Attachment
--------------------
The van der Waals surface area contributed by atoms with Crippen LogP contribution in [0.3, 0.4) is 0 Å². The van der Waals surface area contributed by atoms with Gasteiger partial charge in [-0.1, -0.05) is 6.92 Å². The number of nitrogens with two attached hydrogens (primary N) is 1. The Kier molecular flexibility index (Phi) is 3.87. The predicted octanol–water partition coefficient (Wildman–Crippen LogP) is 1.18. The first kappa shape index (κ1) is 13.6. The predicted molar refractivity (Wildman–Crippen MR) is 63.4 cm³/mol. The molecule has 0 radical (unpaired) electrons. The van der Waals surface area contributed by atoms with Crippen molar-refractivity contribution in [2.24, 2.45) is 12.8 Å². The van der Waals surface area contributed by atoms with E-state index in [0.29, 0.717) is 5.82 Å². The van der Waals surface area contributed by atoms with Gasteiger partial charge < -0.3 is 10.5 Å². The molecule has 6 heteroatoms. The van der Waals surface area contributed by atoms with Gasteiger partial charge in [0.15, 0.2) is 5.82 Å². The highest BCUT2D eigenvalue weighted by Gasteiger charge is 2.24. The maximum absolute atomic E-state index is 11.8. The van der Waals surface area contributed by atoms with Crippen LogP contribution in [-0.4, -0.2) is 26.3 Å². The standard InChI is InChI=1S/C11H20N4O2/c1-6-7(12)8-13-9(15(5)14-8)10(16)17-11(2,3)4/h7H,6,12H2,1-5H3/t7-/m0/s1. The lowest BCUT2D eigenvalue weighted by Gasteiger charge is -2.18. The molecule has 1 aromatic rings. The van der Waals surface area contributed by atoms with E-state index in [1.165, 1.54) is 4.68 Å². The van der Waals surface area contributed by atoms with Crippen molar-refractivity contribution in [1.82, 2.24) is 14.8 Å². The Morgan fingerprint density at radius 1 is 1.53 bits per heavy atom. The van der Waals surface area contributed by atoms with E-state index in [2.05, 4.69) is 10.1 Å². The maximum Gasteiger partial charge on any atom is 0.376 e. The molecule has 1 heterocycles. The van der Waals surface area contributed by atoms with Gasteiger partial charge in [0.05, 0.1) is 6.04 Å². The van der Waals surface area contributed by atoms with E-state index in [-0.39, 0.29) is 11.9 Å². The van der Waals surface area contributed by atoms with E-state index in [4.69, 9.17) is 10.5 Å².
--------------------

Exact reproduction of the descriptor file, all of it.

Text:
The van der Waals surface area contributed by atoms with Crippen LogP contribution in [0.3, 0.4) is 0 Å². The van der Waals surface area contributed by atoms with Gasteiger partial charge in [-0.1, -0.05) is 6.92 Å². The number of nitrogens with two attached hydrogens (primary N) is 1. The Kier molecular flexibility index (Phi) is 3.87. The predicted octanol–water partition coefficient (Wildman–Crippen LogP) is 1.18. The first kappa shape index (κ1) is 13.6. The predicted molar refractivity (Wildman–Crippen MR) is 63.4 cm³/mol. The molecule has 0 radical (unpaired) electrons. The van der Waals surface area contributed by atoms with Crippen molar-refractivity contribution in [2.24, 2.45) is 12.8 Å². The van der Waals surface area contributed by atoms with E-state index in [0.29, 0.717) is 5.82 Å². The van der Waals surface area contributed by atoms with Gasteiger partial charge < -0.3 is 10.5 Å². The molecule has 6 heteroatoms. The van der Waals surface area contributed by atoms with Gasteiger partial charge in [0.15, 0.2) is 5.82 Å². The highest BCUT2D eigenvalue weighted by Gasteiger charge is 2.24. The maximum absolute atomic E-state index is 11.8. The van der Waals surface area contributed by atoms with Crippen LogP contribution in [-0.4, -0.2) is 26.3 Å². The standard InChI is InChI=1S/C11H20N4O2/c1-6-7(12)8-13-9(15(5)14-8)10(16)17-11(2,3)4/h7H,6,12H2,1-5H3/t7-/m0/s1. The lowest BCUT2D eigenvalue weighted by Gasteiger charge is -2.18. The molecule has 1 aromatic rings. The van der Waals surface area contributed by atoms with E-state index in [1.165, 1.54) is 4.68 Å². The van der Waals surface area contributed by atoms with Crippen molar-refractivity contribution in [1.82, 2.24) is 14.8 Å². The Morgan fingerprint density at radius 1 is 1.53 bits per heavy atom. The van der Waals surface area contributed by atoms with E-state index in [2.05, 4.69) is 10.1 Å². The maximum Gasteiger partial charge on any atom is 0.376 e. The molecule has 1 heterocycles. The van der Waals surface area contributed by atoms with Gasteiger partial charge in [0.05, 0.1) is 6.04 Å². The van der Waals surface area contributed by atoms with E-state index in [-0.39, 0.29) is 11.9 Å². The van der Waals surface area contributed by atoms with E-state index in [4.69, 9.17) is 10.5 Å².